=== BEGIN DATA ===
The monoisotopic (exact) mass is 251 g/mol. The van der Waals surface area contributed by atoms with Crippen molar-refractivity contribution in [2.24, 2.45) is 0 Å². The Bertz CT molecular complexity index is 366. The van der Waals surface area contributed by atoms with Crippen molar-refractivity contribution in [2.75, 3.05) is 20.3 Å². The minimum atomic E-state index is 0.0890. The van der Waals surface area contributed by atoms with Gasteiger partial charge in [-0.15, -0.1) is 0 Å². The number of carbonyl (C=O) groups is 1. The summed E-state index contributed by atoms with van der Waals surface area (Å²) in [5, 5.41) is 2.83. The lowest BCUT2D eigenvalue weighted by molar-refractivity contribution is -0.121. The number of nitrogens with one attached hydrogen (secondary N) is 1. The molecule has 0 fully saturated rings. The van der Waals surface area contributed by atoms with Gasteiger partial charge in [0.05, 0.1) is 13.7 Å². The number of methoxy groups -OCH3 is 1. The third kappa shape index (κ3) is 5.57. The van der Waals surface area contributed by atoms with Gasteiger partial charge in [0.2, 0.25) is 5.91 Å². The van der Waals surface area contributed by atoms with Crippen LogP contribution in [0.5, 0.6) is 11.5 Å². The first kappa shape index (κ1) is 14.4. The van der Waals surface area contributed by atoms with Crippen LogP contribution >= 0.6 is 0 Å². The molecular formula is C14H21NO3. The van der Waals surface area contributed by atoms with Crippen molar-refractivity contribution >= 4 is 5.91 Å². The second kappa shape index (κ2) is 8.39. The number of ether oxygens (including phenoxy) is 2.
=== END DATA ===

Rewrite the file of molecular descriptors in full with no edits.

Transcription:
The monoisotopic (exact) mass is 251 g/mol. The van der Waals surface area contributed by atoms with Crippen molar-refractivity contribution in [2.24, 2.45) is 0 Å². The Bertz CT molecular complexity index is 366. The van der Waals surface area contributed by atoms with Crippen molar-refractivity contribution in [2.75, 3.05) is 20.3 Å². The minimum atomic E-state index is 0.0890. The van der Waals surface area contributed by atoms with Gasteiger partial charge in [-0.15, -0.1) is 0 Å². The number of carbonyl (C=O) groups is 1. The summed E-state index contributed by atoms with van der Waals surface area (Å²) in [5, 5.41) is 2.83. The lowest BCUT2D eigenvalue weighted by molar-refractivity contribution is -0.121. The number of nitrogens with one attached hydrogen (secondary N) is 1. The molecule has 0 fully saturated rings. The van der Waals surface area contributed by atoms with Gasteiger partial charge in [0.05, 0.1) is 13.7 Å². The number of methoxy groups -OCH3 is 1. The third kappa shape index (κ3) is 5.57. The van der Waals surface area contributed by atoms with Gasteiger partial charge in [0.2, 0.25) is 5.91 Å². The van der Waals surface area contributed by atoms with Crippen LogP contribution in [0.5, 0.6) is 11.5 Å². The first kappa shape index (κ1) is 14.4. The van der Waals surface area contributed by atoms with Crippen LogP contribution >= 0.6 is 0 Å². The molecular formula is C14H21NO3. The van der Waals surface area contributed by atoms with Crippen molar-refractivity contribution >= 4 is 5.91 Å². The second kappa shape index (κ2) is 8.39. The number of ether oxygens (including phenoxy) is 2.